The 2021 Etna Eruption: Winemaking Under the Volcano

The 2021 Etna Eruption: Winemaking Under the Volcano

Sicilians know it as A Muntagna: nothing but The Mountain. Which other mountain could it be? Etna dominates the skyline of both Messina and Catania, whose combined population of five hundred thousand live with the threat of eruption. The risk is so great that the United Nations has branded Etna a ‘Decade Volcano’, a special category with a heightened potential for destruction. But ask anyone on the island – this month’s eruptions are no great concern. The real influence of the volcano is on the wine.

Volcanic ash falls on vineyards, citrus groves, olive plantations – it is the key component of Sicily’s extraordinary fertility. And to give you a sense of just how much of it falls, local people in the nearby villages of Fornazzo and Giarre have to sweep it from their porches. Over milennia, this has made for a number of distinctive terroirs, low in humus and rich in minerals such as copper, phosphorous and iron. Etna’s famous soil, charred black, is complemented by the unusually high altitude of its vineyards. The average temperature of Sicily has increased by almost a degree since the 1970s, making the microclimate of A Muntagna invaluable: the clouds generated by the mountain allow grapes to reach their perfect ripening point.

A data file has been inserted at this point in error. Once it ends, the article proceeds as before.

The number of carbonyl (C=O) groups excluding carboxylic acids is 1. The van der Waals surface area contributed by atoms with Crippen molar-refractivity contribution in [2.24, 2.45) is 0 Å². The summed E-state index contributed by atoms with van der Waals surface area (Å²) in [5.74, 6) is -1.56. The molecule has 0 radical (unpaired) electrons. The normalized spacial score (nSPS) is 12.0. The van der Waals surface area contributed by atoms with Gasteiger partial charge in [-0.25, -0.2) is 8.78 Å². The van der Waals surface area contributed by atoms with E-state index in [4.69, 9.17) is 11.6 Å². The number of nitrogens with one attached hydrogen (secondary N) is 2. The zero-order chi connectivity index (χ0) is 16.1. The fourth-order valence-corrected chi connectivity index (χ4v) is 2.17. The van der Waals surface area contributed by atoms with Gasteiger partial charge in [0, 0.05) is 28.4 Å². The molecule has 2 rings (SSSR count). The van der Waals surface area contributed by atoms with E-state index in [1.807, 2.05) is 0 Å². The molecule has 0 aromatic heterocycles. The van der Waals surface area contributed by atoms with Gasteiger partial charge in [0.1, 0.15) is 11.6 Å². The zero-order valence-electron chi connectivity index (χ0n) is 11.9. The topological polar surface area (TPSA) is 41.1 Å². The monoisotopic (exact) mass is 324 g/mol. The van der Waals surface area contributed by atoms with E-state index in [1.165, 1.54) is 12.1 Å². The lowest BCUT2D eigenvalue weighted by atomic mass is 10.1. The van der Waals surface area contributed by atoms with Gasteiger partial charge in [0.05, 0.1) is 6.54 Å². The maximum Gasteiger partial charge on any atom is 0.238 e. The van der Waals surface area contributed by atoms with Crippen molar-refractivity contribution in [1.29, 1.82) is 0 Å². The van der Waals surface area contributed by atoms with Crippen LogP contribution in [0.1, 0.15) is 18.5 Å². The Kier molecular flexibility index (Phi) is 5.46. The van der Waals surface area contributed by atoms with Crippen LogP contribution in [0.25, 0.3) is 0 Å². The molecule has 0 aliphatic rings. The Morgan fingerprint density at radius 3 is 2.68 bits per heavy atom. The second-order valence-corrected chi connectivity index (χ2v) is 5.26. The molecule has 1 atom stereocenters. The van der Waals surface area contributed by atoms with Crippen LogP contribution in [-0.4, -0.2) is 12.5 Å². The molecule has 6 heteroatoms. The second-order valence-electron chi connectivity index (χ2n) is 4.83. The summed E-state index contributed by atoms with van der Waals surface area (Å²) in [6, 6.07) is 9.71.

This year’s eruption is also excellent marketing. The flame at Etna’s summit has lit up social media, drawing global attention to the vineyards in the shadow of the mountain. Estates across the island advertise the uniqueness of volcanic wines. The Etna Rosso produced at Tenuta delle Terre Nere is described as tasting of ‘pumice stone and smooth grey pebbles’. But with a wine rating of 90, who can argue? All those rocks must be doing something.

Not everything about the mountain, however, is so easily made into good news. As anyone who has driven up Mount Etna knows, this ash can become a thick mud which clogs and damages machinery. February’s lava flow traveled only a mile from the crater, but the risk remains of a catastrophic eruption, such as in 1669, when Catania was almost destroyed, and terrified residents crowded onto boats to escape the molten rock.

Sicilians raise their eyes and shrug. Some even consider an eruption to be good luck. And when the quality of produce is as high as Etna DOC, it’s hard to fault them. While Europe’s most active volcano exists in a constant state of change, its wine retains an age-old quality in 2021, and winemakers will be glad of the publicity that comes with a little harmless lava.